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Bowel trauma



Bowel trauma refers to any injury or damage to the gastrointestinal tract, which can occur due to various causes, such as blunt or penetrating abdominal trauma.
The pathophysiology of bowel trauma involves primary and secondary injury mechanisms. Primary injury results from direct tissue damage, while secondary injury can occur due to ischemia and inflammation. These processes can lead to tissue injury, increased oxidative stress, inflammatory cytokine release, and inflammatory cell infiltration and activation.
The prevalence of bowel trauma is estimated at approximately 1% in blunt trauma and 17% in penetrating trauma.
Disease course
Clinically, patients with bowel trauma may present with a variety of symptoms, including abdominal pain, distension, and rectal bleeding. Depending on the severity and location of the injury, patients may also present with signs of peritonitis, such as rebound tenderness, guarding, and rigidity. Potential complications include abscess formation, bowel obstruction, and fistulae.
Prognosis and risk of recurrence
The prognosis of bowel trauma is largely dependent on the severity of the injury and the timeliness of intervention. Delay in the diagnosis and treatment of bowel injury is associated with increased morbidity and mortality.


Key sources

The following summarized guidelines for the evaluation and management of bowel trauma are prepared by our editorial team based on guidelines from the World Society of Emergency Surgery (WSES 2022), the World Society of Emergency Surgery (WSES/AAST 2019), and the Eastern Association for the Surgery of Trauma (EAST 2012). ...
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Diagnostic investigations

Initial evaluation: as per WSES 2022 guidelines, obtain a primary survey, eFAST, perform a physical examination, obtain a secondary survey, blood chemistry, check for vital signs followed by contrast-enhanced abdominal CT in awake and oriented patients with blunt abdominal trauma.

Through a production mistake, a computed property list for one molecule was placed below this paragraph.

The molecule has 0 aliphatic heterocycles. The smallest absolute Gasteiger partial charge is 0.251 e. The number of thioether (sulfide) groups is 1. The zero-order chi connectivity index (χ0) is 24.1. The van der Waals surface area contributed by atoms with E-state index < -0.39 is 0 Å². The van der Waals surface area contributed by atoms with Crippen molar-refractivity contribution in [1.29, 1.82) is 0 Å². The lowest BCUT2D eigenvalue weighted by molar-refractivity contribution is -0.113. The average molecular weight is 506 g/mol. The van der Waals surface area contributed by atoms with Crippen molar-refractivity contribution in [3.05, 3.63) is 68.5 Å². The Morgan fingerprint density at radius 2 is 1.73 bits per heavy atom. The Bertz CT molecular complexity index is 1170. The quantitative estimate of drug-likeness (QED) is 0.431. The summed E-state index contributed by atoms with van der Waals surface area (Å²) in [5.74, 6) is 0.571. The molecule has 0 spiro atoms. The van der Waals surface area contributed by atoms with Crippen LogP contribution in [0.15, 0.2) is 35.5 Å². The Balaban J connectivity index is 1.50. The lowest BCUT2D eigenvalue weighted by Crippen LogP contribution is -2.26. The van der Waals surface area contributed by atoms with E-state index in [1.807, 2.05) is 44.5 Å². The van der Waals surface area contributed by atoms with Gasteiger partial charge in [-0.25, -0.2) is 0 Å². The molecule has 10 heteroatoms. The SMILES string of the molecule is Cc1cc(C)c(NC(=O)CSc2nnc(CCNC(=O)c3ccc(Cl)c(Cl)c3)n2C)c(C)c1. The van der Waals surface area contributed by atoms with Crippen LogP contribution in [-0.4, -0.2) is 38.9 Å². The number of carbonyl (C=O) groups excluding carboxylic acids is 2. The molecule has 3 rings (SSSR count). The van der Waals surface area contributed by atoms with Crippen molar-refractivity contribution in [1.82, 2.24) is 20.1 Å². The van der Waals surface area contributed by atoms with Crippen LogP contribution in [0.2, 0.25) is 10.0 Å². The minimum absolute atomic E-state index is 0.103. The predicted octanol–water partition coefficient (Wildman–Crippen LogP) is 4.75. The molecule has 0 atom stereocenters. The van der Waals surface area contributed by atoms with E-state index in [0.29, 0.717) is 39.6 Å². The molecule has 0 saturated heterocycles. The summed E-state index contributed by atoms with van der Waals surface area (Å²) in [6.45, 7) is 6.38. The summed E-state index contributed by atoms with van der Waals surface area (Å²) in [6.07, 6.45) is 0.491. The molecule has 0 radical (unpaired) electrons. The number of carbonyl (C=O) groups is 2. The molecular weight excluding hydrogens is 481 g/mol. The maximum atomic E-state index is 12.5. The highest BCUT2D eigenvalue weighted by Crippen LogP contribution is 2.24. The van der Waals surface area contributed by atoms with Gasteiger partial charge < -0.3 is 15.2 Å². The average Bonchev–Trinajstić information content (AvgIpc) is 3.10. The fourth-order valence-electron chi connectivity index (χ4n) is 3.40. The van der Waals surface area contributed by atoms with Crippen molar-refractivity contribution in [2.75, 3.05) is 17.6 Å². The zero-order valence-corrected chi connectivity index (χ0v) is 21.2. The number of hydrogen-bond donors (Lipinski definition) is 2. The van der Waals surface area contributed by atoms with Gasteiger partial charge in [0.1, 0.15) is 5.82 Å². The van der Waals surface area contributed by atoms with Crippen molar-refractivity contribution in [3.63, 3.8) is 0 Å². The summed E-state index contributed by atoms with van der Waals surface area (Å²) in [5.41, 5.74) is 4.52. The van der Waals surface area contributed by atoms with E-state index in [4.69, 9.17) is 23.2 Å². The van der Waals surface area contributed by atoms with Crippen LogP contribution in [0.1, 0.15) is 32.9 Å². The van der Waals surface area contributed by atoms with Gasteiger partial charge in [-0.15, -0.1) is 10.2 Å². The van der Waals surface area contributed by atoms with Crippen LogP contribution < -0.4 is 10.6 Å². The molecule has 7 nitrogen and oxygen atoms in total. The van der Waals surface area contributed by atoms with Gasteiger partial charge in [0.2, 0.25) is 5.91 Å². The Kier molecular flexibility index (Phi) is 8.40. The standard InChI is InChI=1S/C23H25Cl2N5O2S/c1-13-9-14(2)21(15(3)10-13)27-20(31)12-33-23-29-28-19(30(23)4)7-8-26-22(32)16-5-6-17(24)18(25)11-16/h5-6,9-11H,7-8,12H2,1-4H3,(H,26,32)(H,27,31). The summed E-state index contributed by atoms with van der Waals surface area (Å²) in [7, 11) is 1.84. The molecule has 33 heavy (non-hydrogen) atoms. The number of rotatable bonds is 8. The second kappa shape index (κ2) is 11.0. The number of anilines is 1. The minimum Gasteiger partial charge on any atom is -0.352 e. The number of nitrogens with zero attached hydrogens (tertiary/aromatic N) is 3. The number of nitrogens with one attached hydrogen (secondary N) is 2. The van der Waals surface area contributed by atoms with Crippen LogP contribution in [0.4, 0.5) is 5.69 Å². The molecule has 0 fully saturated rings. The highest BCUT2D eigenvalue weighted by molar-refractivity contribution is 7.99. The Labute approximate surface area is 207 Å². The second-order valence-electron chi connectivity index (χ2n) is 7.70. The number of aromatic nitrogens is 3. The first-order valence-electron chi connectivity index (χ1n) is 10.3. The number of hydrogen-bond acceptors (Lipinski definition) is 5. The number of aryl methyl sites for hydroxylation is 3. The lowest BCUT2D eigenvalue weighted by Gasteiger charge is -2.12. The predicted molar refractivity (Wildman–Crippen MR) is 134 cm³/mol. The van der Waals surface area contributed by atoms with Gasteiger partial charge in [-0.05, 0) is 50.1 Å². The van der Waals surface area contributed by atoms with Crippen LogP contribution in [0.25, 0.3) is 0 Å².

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  • CT

Diagnostic procedures

Diagnostic peritoneal lavage: as per WSES 2022 guidelines, consider performing diagnostic peritoneal lavage as an adjunct to a negative laparoscopy to definitively exclude bowel injury, particularly in conjunction with the use of biomarkers.

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  • Diagnostic laparoscopy

Medical management

Nonoperative management: as per WSES 2022 guidelines, consider offering nonoperative management at specialized centers in patients with penetrating abdominal trauma if the patient is hemodynamically compensated and cooperative. Recognize that nonoperative management might be more suitable for stab wounds when compared to gunshot wounds.

Inpatient care

Serial clinical assessment
As per WSES 2022 guidelines:
Obtain at least 48 hours of serial clinical examinations, performed by consistent specialists or consultants, vital sign monitoring, and serial inflammatory markers testing during nonoperative management.
Admit patients with high-risk mechanisms (handlebar, seatbelt sign) and non-specific CT findings for observation including serial clinical examination.

Perioperative care

Perioperative prophylactic antibiotics: as per EAST 2012 guidelines, administer a single preoperative dose of prophylactic antibiotics with broad-spectrum aerobic and anaerobic coverage in all patients with penetrating abdominal trauma.
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Surgical interventions

Local wound exploration: as per WSES 2022 guidelines, perform local wound exploration or screening laparoscopy to investigate for peritoneal violation, when CT does not identify hard signs of bowel injury, to guide toward a laparotomy or nonoperative management. Discharge patients without peritoneal violation.

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  • Indications for laparotomy

  • Indications for bowel repair

Specific circumstances

Patients with duodenal injury, evaluation: as per AAST/WSES 2019 guidelines, obtain eFAST for detecting free fluid and solid organ injury.
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  • Patients with duodenal injury (nonoperative management)

  • Patients with duodenal injury (operative management)

Follow-up and surveillance

Follow-up: as per WSES 2022 guidelines, obtain long-term follow-up in patients with blunt abdominal trauma to identify the sequelae of mesenteric injuries.